NDC presidential filing fee; is the EC culpable? – GLU asks
Ghana Leadership Union (GLU) is extremely concerned about the trend of money influences in Ghana politics and the diminished aspirations of any good young person in Ghana to survive the trend!
In a recent news item published by myjoyonline.com on 29th November 2018, that is also making rounds in major news bulletins, the topic is the exorbitant filing fees and forms in one of the two major political parties, the National Democratic Congress (NDC) party.
Ghana is not a communist nation and we are not advocating free registration fees for those who want to get into politics. No! There is no doubt Ghana has some rich people and some reported as millionaires and even billionaires. What the Ghana Leadership Union stands for is leadership that emerges from honest selection of our best people for the high offices of Parliament and the Presidency.
According to the reports, Gh 400,000 and 20, 000 respectively, are being set as the fees for candidates and forms, by the NDC, from aspirants who wish to contest for the candidacy to eventually become the flag bearer of the NDC for the 2020 Presidential elections.
The Electoral Commission as a major stakeholder in our electioneering processes hiked the Presidential filing fee from Ghc 10,000 in 2012, to Gh 50,000 in 2016. No accounting or rationale was given. This action elicited a public protest that culminated in some legal actions for a judicial determination.
Ghana leadership Union is of the opinion that under no circumstances should presidential aspirants be made to pay such exorbitant filing fees.
Ghana leadership Union is concerned about the ethical and moral atmosphere we are building as a society!
Obviously, such a policy only avails power to the very rich, but at what expense to the moral and ethical values and standards of a society that finds it hard to punish crimes! How about the less financially endowed but somebody like our founding father Kwame Nkrumah possessing the monumental capabilities of a leader. Are they forever banned then?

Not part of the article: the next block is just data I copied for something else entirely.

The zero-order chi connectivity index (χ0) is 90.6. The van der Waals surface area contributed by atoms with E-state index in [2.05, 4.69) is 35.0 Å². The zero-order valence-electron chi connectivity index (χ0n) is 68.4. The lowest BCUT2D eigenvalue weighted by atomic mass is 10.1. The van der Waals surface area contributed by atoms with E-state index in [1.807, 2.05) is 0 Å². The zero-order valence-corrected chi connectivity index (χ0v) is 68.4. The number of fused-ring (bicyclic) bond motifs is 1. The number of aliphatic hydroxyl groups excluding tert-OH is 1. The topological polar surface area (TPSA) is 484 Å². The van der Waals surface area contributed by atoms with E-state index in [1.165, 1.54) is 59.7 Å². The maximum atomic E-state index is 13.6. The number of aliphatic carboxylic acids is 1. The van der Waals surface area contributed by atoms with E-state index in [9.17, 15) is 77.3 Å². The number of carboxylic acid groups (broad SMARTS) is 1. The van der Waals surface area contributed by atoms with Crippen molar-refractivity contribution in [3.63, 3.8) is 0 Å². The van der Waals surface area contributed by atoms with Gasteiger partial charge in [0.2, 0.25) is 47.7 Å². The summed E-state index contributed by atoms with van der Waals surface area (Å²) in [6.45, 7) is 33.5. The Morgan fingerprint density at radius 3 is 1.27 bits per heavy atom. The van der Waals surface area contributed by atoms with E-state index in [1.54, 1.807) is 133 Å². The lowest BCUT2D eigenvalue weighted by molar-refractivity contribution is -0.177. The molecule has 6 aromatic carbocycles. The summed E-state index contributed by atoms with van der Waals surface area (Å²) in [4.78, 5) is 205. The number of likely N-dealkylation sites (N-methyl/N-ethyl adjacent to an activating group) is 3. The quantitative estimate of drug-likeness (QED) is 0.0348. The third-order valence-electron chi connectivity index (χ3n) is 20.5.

In the best interest of the state, Presidential filing fee should not exceed say one year salary of a School teacher with a University degree with say ten years on the job in our society. This is still a tough requirement for more than 90% of our people. Some limit must be set for public office and the ostentatious display of money and the ethical corruption of our society must stop.
Ghana Leadership Union is of the opinion that in an indirect way, the Electoral Commission is subtly contributing to this extreme class division and condemnable practice in our electoral process. We contend that it should not be encouraged anymore in our history since the Electoral Commission is being funded by the state. However, the EC can charge some minimal fees to pay for some extra administrative purposes.
Nobody is saying any poor man should be able to apply. However, payment of such outrageously exorbitant fees as filing fees certainly has the potential of raising the bar to limit the chances of those endowed with good capabilities to ever have a chance to spearhead the affairs of our country. It is a recipe for corruption because one would be tempted to see payment of such fees as an investment to wrestle for power and after capturing power would want to recoup such investment in the shortest possible time whiles also trying to satisfy their cronies and financiers who helped in attaining the height of power.
The resolution by the leadership of NDC to receive Ghc 400,000 as filing fees could be reviewed to satisfy all quarters. We hereby with this communiqué implore the leadership of the party to take into cognizance the tenets of participatory democracy in order to rescind that decision so they could come out with a reasonable amount that would ease the way for all serious members who are ready to contest for the flag bearer candidacy. A social democratic government system should think of avoiding an image of exclusiveness. Paying exorbitant fees is not a benchmark for the assessment of one’s competence but would rather truncate the vision of those with good potential to lead their party and the country.
In light of the aforementioned, we are calling on the leadership of the party to reason with sections of the party loyalist who are contesting this decision in particular and also reason with other well-meaning Ghanaians who are opposed to this decision. We still maintain that payment of such exorbitant fees is certainly not the best way forward. It is very retrogressive and against the tenets of contemporary participatory democracy.